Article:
Ferrari sporting director Laurent Mekies has refuted suggestions that Charles Leclerc needs to change after two crashes this season cost him points in the championship.
After his runaway start to the season, Leclerc 34 points up in the Drivers’ Championship after three races, the Ferrari driver’s bid to win a first World title has taken hit after hit.
While the bulk of those belong to Ferrari, reliability issues and strategy blunders leaking points, he too has made mistakes – most notably at Imola and again in France.
Leclerc hit the barrier at the Emilia Romagna Grand Prix, admitting to pushing too hard as he tried to chase down second place, while in France he lost the race win when he lost the rear of his F1-75 into Le Beausset.
With his race ending in the barrier, Leclerc let out a scream of frustration as he held up his hand saying this too was his mistake.
But while other teams would be calling for the driver to pull it back just a little bit, Ferrari’s Mekies says they want the 24-year-old to continue racing as he does even if it means mistakes “happen”.
“This year Leclerc has shown that he has such exceptional speed that it is an aspect that should not be touched,” Mekies told formulapassion.it.
“Charles does not need us to understand, as a great driver, how far he has to push in terms of proximity to the limit. He is a master at this and mistakes can happen just as we do too.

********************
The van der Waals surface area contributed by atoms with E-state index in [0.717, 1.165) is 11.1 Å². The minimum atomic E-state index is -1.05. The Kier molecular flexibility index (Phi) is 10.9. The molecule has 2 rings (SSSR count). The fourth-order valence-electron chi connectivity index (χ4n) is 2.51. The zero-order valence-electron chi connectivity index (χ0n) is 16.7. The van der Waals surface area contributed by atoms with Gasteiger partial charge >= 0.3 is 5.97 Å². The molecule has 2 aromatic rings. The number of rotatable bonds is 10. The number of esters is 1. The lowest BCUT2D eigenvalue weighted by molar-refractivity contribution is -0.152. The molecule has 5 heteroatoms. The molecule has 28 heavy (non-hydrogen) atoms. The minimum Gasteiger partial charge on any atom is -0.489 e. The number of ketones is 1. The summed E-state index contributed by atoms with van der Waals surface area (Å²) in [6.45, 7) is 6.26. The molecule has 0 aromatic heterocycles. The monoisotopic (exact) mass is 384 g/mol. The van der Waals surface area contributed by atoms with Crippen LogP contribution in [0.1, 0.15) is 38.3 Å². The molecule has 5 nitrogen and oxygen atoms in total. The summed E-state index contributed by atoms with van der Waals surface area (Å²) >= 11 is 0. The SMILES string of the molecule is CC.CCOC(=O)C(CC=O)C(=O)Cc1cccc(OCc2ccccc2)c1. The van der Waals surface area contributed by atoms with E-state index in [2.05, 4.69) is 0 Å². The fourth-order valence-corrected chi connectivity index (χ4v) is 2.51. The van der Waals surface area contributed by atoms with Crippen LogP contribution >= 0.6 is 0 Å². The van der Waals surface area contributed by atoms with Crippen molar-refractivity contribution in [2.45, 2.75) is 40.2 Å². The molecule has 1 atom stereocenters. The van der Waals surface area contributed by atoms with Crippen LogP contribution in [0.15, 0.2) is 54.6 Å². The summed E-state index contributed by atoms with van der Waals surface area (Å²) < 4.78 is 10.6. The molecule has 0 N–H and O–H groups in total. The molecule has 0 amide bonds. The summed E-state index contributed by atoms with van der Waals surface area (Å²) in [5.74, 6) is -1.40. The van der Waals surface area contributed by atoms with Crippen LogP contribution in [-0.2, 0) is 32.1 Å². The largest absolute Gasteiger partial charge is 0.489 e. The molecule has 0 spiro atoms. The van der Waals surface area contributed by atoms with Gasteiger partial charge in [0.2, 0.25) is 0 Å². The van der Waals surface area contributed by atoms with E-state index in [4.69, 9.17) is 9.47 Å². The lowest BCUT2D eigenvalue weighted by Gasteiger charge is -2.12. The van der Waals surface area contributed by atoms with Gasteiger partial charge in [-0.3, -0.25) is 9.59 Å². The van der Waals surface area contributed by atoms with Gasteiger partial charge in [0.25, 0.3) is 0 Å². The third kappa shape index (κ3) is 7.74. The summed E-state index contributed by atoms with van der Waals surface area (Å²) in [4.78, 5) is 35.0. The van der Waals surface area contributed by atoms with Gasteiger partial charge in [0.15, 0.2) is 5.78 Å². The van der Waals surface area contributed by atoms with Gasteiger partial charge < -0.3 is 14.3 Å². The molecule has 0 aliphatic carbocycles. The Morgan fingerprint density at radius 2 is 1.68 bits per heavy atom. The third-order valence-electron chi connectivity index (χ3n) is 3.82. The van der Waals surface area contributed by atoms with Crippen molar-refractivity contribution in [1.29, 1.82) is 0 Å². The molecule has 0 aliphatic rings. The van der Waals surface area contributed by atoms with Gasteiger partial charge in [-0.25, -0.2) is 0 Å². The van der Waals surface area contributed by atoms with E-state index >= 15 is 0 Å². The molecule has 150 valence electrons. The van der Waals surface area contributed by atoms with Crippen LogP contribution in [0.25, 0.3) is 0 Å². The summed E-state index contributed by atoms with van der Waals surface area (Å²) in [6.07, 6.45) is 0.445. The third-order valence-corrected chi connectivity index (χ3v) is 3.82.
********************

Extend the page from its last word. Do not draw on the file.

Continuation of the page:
“Let’s not look at the single mistake, but at the percentage of sensational performances by Charles, who was indeed exceptional on many more occasions than when he made a mistake.
“And we don’t want anything to change.”
Leclerc trails Max Verstappen by 80 points in the race for this year’s World title.
But does it need to change for Charles Leclerc?
Yes Charles Leclerc is a phenomenally fast driver, right up there with Max Verstappen and Lewis Hamilton. When the Monégasque driver is in the zone, he is – as he has shown this season now that he has a fast car – sublime.
But unlike Verstappen and Hamilton too, he makes mistakes and costly ones.
At Imola, leading the championship, he should have conceded on the day that the Red Bulls were just too quick and had a tyre advantage. Instead of taking the points that were on offer, 15, he pushed too hard for the extra three and put it in the wall. He lost seven.
In France he was the driver to beat, in a league of his own and romping towards a much-needed race win. And then he binned it, again pushing too hard.
In both instances he didn’t have to push, he could have backed off and appreciated the moment for what it was – Imola, a loss to the much-faster Red Bulls, in France a P1 that is P1 whether it is by five seconds or 15.
He called the latter “unacceptable”, and it was.
Leclerc does need to change. He needs to iron out those mistakes, mistakes you don’t see Verstappen making. He has to be smart, not just fast. He needs to speak up for himself and say no when he believes the team is wrong in their strategy. He needs to evaluate the moment and weigh up the costs.
And then, and only then, does he maybe need to clear out a spot for a World Championship trophy.